I was probably around 18years old when I saw my first gray hair sprout up from my scalp.
Needless to say, I was mortified.
My gray strands have not multiplied yet, but my early onset has prepared me for that next stage, and I’ve accepted that it’s an inevitable part of aging.
As we get older, the pigment cells in our hair follicles gradually die. When there are fewer pigment cells in the hair follicles, the strands of hair contain less melanin and become more transparent in color, resulting in gray, silver or white strands.
For many people, this process of hair-aging is embraced and the trend of rocking gray hair can be seen all over social media. But for those of us who would rather cover up our gray streaks (myself included), regular trips to a colorist can be costly, so home coloring has become increasingly popular.
That's why we turned to Janet Zeitoun, celebrity hairstylist and founder of SOTAH hair care products, to share some at-home hair dyeing tips, and her favorite color kits for combating grays.
“There are a few things that make a good home hair dye,” says Zeitoun. “Firstly, a company that is accessible for any questions or concerns that might arise when using your dye at home. Additionally, a color kit should always come with instructions on how to perform a patch test, to avoid allergic reaction, and all the essential tools to assist with application. Such as gloves, a tint brush, a tint bottle, activators and a skin barrier cream.”
Here, she shares her best tips for doing your own dye job, as well as her favorite at-home color treatments.
Step 1: Protect, Protect, Protect
First, remember to protect your work space, your hairline, your scalp, and your clothing.
“Protecting the space where you will be dyeing your hair is essential, cover all areas that dye could possibly get to, accidents happen,” says Zeitoun.
A popular home coloring faux pas is a dyed hairline. If you haven’t experienced it, you’ve probably seen someone with it. To avoid this embarrassing outcome, Zeitoun says it’s important to apply a barrier cream before you color your hair. “If your box color doesn’t supply you with a skin barrier cream, use something as simple as Vaseline or coconut oil.”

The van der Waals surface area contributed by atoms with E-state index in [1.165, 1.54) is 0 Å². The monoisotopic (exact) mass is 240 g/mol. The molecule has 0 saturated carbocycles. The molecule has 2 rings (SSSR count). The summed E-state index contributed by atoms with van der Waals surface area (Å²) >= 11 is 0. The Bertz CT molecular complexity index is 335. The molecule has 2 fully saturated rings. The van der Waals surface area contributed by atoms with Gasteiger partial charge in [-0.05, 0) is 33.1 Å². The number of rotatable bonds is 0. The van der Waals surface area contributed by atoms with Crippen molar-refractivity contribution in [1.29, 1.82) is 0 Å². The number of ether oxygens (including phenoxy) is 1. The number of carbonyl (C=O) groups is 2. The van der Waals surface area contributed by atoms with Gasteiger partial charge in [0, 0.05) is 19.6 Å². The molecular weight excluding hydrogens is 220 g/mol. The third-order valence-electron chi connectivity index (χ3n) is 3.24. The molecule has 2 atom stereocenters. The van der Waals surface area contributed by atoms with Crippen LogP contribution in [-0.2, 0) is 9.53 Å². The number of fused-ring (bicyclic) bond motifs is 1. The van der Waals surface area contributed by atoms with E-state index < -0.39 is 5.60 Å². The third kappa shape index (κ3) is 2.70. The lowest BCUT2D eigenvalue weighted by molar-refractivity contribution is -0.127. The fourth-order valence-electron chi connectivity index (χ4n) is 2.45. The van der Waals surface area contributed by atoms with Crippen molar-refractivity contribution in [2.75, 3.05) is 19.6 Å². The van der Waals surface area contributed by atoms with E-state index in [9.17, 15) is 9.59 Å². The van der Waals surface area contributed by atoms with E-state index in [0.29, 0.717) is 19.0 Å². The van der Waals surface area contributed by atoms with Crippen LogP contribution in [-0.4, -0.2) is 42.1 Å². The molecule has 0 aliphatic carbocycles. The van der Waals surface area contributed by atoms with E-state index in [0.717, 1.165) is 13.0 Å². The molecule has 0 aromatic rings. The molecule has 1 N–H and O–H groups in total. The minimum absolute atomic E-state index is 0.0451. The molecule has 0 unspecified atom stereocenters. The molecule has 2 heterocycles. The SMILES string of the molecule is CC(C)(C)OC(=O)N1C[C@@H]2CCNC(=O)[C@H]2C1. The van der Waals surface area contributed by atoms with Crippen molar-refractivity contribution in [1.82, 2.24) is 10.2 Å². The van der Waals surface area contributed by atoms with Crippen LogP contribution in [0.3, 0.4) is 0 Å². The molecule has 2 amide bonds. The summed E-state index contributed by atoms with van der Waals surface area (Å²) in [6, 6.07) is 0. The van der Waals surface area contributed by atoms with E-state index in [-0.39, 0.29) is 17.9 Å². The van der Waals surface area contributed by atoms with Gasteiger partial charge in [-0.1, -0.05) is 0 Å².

Step 2: Part and Apply
The key to successfully dyeing gray hair is making sure the hair is fully saturated in dye. To help this process, Zeitoun recommends dividing the hair into four sections. “Within your four sections, use quarter inch partings when applying your color, this will allow every strand to receive complete saturation of the color,” she says.
Start applying your color where you have the most resistant gray hair first. “Resistant gray hair needs the full processing time required to take the color well,” says Zeitoun. Once you have finished applying the dye, cross check to see that you have covered all the gray strands but do not reapply the color. “If you keep overlapping the color, it will make your hair darker and can cause a dark ring around your hair that a professional will need to correct. Color correction can be expensive, so try and avoid this.”
Step 3: Wait on It
On some occasions you might find that your gray hairs aren’t dyeing, this is because gray hair produces little oil and tends to have a rougher surface that sometimes rejects dye, especially around the roots.
“Coloring your hair will take the necessary time suggested. Have a timer on hand to monitor the time, no cutting corners. Rinsing off your color too early can result in a translucent hue on your roots, uneven coverage, or no coverage at all,” says Zeitoun. “Another way to tackle resistant hair is by applying the color developer to the gray areas and allowing it to set for five to eight mins before applying the color. Doing this step will help to swell and lift up the hair cuticle so that it can easily absorb the pigment when you start the color process.”